Young minds, big ideas: a reflection from the global youth summit on digital rights

By Tinashe Rufurwadzo (Communications and Digital Engagement Manager at the Global Network of People Living with HIV) and Molly Pugh-Jones (Advocacy Manager at STOPAIDS)

Imagine a world where 2.9 billion people are denied access to basic health information and services simply because they lack internet access. This is not science fiction; it is the harsh reality of the digital divide. This gap disproportionately affects women, girls, rural communities, and low-income populations, jeopardizing their fundamental rights to health, education, employment, among other fundamental human rights. 

The Digital Health and Rights Project (DHRP) exposes a troubling landscape. Many countries lack clear data protection laws, leaving users vulnerable to data breaches and privacy violations. Misinformation runs rampant online, further harming marginalised groups, including those living with HIV, who already face heightened risks of discrimination.

Technological giants prioritise profit over safety, leaving young activists especially vulnerable. A shocking 22% face online attacks weekly according to Amnesty International, a trend that is simply unacceptable. Summit delegates emphasised the need for digital literacy as a tool to empower young people that will equip them to avoid misinformation and disinformation, as well as to know their digital rights. The summit further highlighted the importance of continuous investment in meaningful youth engagement through youth-led and youth-driven interventions focused on digital governance.

We are fighting back.

The DHRP is a group of researchers, activists, and communities living with HIV who collaborate to conduct participatory action research in low- and middle-income countries, and advocate for a human rights-based approach to governance of digital technologies and artificial intelligence (AI). We empower young people and advocate for digital health and rights for marginalised communities. As project partner Caleb Masusu, Voice and Democracy Manager at Restless Development, says:

“Digital governance must encompass the diverse perspectives and needs of young people to ensure their active participation and representation in shaping the digital future. Ensuring inclusive decision-making processes and prioritizing accessibility empowers young voices to drive positive change in the digital transformation.”

At the recent Amnesty Global Youth Summit on Digital Health, held in Argentina, DHRP joined forces with a global community of over 100 delegates, including young leaders and digital rights advocates. In addition, the team led a workshop on digital rights and health which focused on the unique challenges and opportunities faced by young people and the intersection between digital rights and health. At the end of the session, participants had a better understanding of risks related to health data, and empowered to champion human rights in digital health within their communities and globally. 

Richard, Wakesho, and Tinashe at the Amnesty Youth Summit.

Wakesho Kililo, Youth Member of the Digital Health and Rights Project Ghana Community Advisory Group said of her experience:

“At the summit, I was inspired by how young people are eager to have their voices heard in digital transformation discussions. It was also refreshing to see the youth come up with great ideas for digital rights TikTok campaigns and to see them excited about the digital health rights project. The success of the summit was also a clear indication that more spaces should be created for young people to discuss their digital rights and their role in digital transformation.”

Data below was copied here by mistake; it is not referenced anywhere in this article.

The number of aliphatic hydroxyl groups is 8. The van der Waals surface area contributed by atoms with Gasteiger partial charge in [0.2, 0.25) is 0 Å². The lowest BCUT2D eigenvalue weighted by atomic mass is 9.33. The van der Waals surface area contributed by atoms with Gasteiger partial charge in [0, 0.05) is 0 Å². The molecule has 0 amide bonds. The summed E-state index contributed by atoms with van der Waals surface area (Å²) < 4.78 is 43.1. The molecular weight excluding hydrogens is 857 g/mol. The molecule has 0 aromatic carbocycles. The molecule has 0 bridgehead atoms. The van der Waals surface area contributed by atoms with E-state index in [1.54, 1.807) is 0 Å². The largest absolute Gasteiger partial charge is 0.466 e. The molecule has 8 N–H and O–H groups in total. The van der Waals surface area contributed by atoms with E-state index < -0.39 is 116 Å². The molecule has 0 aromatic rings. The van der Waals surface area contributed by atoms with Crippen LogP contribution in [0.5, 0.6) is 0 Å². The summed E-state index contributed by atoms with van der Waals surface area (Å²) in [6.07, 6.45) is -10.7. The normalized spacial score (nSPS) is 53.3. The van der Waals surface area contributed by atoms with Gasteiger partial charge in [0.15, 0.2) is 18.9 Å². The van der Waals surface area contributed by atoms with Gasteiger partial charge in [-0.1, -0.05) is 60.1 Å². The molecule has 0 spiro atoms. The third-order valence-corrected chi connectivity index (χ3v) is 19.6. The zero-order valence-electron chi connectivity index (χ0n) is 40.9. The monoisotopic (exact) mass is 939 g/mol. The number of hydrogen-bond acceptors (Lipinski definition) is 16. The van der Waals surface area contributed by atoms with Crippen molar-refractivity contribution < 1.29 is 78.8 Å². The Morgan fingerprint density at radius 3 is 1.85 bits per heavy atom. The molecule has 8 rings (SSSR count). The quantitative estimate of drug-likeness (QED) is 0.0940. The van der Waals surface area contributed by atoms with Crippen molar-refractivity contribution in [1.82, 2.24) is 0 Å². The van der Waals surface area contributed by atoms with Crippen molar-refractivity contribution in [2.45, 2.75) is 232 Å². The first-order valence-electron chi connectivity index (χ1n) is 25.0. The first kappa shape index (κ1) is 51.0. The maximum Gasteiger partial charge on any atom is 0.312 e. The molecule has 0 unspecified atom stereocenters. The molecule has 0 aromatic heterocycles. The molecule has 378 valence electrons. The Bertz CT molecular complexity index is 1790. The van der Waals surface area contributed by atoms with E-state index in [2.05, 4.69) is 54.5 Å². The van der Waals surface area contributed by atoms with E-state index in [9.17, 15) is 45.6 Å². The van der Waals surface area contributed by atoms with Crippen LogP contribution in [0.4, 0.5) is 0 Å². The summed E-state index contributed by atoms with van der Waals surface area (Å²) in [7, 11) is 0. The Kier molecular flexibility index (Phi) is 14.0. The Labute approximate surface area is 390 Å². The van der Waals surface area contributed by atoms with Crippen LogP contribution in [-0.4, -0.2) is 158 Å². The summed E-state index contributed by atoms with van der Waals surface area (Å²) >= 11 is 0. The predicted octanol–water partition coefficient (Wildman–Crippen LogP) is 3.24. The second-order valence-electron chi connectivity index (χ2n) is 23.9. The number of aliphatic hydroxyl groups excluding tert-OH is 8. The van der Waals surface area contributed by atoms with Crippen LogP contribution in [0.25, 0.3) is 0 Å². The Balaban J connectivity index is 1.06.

Richard Agodzo, Youth Coordinator at the Ghana Network of People Living with HIV, a member of DHRP, also attended the Summit. He said:

“I really enjoyed the Summit because it not only deepened my understanding of digital rights but also connected me with inspiring young leaders from around the globe, united by a shared vision of a more inclusive and secure digital future.” 

“Young people are critical voices in the digital transformation because their fresh perspectives and inherent understanding of technology pave the way for innovative solutions that will shape our digital future. Their active participation in forums like the Global Youth Summit on Digital Rights is essential not only in safeguarding their own digital rights but also in ensuring a diverse, inclusive, and equitable digital landscape for generations to come.”

A lot still needs to be done for making the digital space safe and ensuring that no-one is being left behind. Therefore, we urge you to join us in advocating for the following:

• Governments and development agencies must prioritise dismantling barriers to online access and empowerment, particularly for youth and marginalised groups. They must actively promote digital literacy and inclusion.

• Young people and marginalised groups deserve a voice. Upholding their right to participate in shaping the policies and governance of digital technologies and artificial intelligence is crucial.

• Human rights mechanisms must hold governments accountable for upholding human rights in their digital policies and regulations. Development agencies must also integrate human rights into their practices regarding digital technology. Additionally, we must curb exploitative practices like data extractivism and data colonialism that target vulnerable populations.

To learn more about DHRP and follow our work find us at @DigHealthRights or email Molly, Advocacy Manager at STOPAIDS – molly-pj@stopaids.org.uk


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Young minds, big ideas: a reflection from the global youth summit on digital rights

by Molly Pugh-Jones Reading time: 3 min
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